Des­per­a­tion has brought a brisk trade in sell­ing young girls as short-term brides to wealthy Arab vis­i­tors, a euphemism meant to deal with Mus­lim sen­si­tiv­i­ties. In actu­al­i­ty, the girls are pros­ti­tutes who are sold for week­end ser­vices to super rich Gul­fies, who have left behind thou­sands of young­sters with­out finan­cial or any oth­er support.

In most coun­tries of the world, the ones with the high­est unem­ploy­ment rates are the low edu­cat­ed. Not in Egypt. Col­lege grad­u­ates dom­i­nate the ranks of the unem­ployed because many of their degrees are worth­less, and the only jobs many can find are low-wage ser­vice jobs.

That is why there has been a slow trick­le of young well-edu­cat­ed Egyp­tians try­ing to smug­gle them­selves into Europe and into bet­ter lifestyles. A num­ber of these have lost their lives at the hands of heart­less smugglers.

With­out sta­ble, decent-pay­ing jobs, they have no prospects for improv­ing them­selves and no chance of get­ting mar­ried. Before mar­ry­ing in Egypt, a groom needs to be able to sup­port a new fam­i­ly. Many young men can’t and that is just one rea­son why you see most­ly young faces march­ing in Cairo and Alexan­dria today.

On the books, Egypt­ian offi­cials have been able to point to fig­ures show­ing a nation­al econ­o­my grow­ing steadily.

But when Egyp­tians have reached into their pock­ets, they have often found bare­ly enough to keep them going. That’s one rea­son why the coun­try has a high rate of stunt­ed chil­dren – young­sters who nev­er grow to full size.

On paper, most work­ers belong to unions. But in real­i­ty the unions have shown lit­tle inter­est in work­ers’ rights or secur­ing a bet­ter future for them. That is why near­ly all of the more than 3,300 fac­to­ry occu­pa­tions, strike and oth­er forms of protest since 2004 involved work­ers on their own or through their attempts to cre­ate dis­si­dent unions.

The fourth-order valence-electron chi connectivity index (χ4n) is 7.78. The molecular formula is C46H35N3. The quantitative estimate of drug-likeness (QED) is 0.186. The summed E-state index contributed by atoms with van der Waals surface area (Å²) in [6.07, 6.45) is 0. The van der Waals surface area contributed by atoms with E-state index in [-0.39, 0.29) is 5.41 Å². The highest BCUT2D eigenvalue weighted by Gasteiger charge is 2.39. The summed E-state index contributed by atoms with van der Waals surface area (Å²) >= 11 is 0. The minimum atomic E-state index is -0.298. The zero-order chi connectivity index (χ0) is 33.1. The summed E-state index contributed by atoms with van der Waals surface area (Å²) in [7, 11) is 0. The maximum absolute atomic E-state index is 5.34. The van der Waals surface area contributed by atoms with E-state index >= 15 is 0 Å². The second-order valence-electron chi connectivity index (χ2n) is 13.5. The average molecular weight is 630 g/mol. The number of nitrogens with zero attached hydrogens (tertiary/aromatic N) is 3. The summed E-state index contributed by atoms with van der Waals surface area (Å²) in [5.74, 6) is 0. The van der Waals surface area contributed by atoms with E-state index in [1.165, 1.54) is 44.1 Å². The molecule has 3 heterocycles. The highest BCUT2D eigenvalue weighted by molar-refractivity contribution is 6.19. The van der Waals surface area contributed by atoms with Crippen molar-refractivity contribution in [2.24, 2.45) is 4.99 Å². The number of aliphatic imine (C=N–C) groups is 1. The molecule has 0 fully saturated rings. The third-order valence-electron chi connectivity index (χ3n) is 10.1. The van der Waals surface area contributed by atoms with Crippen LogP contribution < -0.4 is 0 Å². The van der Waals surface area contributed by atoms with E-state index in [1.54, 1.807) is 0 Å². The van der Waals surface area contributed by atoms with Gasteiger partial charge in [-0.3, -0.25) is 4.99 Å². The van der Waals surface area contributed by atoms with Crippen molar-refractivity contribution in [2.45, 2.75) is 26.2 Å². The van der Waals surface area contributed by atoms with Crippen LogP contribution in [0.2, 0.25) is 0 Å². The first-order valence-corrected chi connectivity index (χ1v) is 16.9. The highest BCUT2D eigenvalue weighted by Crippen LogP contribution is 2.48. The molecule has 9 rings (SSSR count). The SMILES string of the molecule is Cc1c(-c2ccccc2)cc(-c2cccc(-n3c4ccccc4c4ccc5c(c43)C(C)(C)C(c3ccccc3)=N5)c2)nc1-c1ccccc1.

In a tra­di­tion­al soci­ety, the men have been the ones that have led the protests. But female work­ers began shoul­der­ing their share of the fury sev­er­al years ago, tak­ing part in the demon­stra­tions and protests. In one case, women alone led and dom­i­nat­ed a fac­to­ry occu­pa­tion, their chil­dren by their sides.

Hun­gry, tried and frus­trat­ed, work­ers began chal­leng­ing the gov­ern­ment to improve their lives sev­er­al years ago. Some­times the uproar was so great that the gov­ern­ment caved in and met their demands. But it always took a clinched bat­tle for the gov­ern­ment to even­tu­al­ly back away and reach a deal, fac­to­ry by factory.

But this time, they are no longer wor­ried about what they could lose.

Stephen Franklin is a for­mer labor and work­place reporter for the Chica­go Tri­bune, was until recent­ly the eth­nic media project direc­tor with Pub­lic Nar­ra­tive in Chica­go. He is the author of Three Strikes: Labor’s Heart­land Loss­es and What They Mean for Work­ing Amer­i­cans (2002), and has report­ed through­out the Unit­ed States and the Mid­dle East.